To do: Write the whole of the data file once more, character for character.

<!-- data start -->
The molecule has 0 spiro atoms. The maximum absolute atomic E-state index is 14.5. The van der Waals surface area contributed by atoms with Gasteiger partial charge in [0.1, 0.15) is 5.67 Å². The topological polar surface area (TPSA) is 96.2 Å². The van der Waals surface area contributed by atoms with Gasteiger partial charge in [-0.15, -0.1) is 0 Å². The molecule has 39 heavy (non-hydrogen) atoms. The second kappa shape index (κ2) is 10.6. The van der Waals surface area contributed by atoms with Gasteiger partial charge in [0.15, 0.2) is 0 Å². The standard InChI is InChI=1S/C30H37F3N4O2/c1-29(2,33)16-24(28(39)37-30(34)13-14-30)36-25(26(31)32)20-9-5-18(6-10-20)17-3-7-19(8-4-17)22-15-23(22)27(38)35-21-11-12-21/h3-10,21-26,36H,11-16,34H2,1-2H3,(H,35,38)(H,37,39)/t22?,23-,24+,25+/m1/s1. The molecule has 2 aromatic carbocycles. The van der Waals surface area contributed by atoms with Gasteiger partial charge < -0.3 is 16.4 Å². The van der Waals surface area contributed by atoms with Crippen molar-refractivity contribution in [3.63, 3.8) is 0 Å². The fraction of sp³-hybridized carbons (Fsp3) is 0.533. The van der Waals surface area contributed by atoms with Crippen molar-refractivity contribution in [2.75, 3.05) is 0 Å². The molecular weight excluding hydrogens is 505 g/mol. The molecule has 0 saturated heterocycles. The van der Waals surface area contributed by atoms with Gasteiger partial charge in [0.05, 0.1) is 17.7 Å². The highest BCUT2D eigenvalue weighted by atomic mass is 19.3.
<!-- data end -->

The molecule has 0 spiro atoms. The maximum absolute atomic E-state index is 14.5. The van der Waals surface area contributed by atoms with Gasteiger partial charge in [0.1, 0.15) is 5.67 Å². The topological polar surface area (TPSA) is 96.2 Å². The van der Waals surface area contributed by atoms with Gasteiger partial charge in [-0.15, -0.1) is 0 Å². The molecule has 39 heavy (non-hydrogen) atoms. The second kappa shape index (κ2) is 10.6. The van der Waals surface area contributed by atoms with Gasteiger partial charge in [0.15, 0.2) is 0 Å². The standard InChI is InChI=1S/C30H37F3N4O2/c1-29(2,33)16-24(28(39)37-30(34)13-14-30)36-25(26(31)32)20-9-5-18(6-10-20)17-3-7-19(8-4-17)22-15-23(22)27(38)35-21-11-12-21/h3-10,21-26,36H,11-16,34H2,1-2H3,(H,35,38)(H,37,39)/t22?,23-,24+,25+/m1/s1. The molecule has 2 aromatic carbocycles. The van der Waals surface area contributed by atoms with Gasteiger partial charge < -0.3 is 16.4 Å². The van der Waals surface area contributed by atoms with Crippen molar-refractivity contribution in [3.63, 3.8) is 0 Å². The fraction of sp³-hybridized carbons (Fsp3) is 0.533. The van der Waals surface area contributed by atoms with Crippen molar-refractivity contribution in [2.75, 3.05) is 0 Å². The molecular weight excluding hydrogens is 505 g/mol. The molecule has 0 saturated heterocycles. The van der Waals surface area contributed by atoms with Gasteiger partial charge in [0.05, 0.1) is 17.7 Å². The highest BCUT2D eigenvalue weighted by atomic mass is 19.3.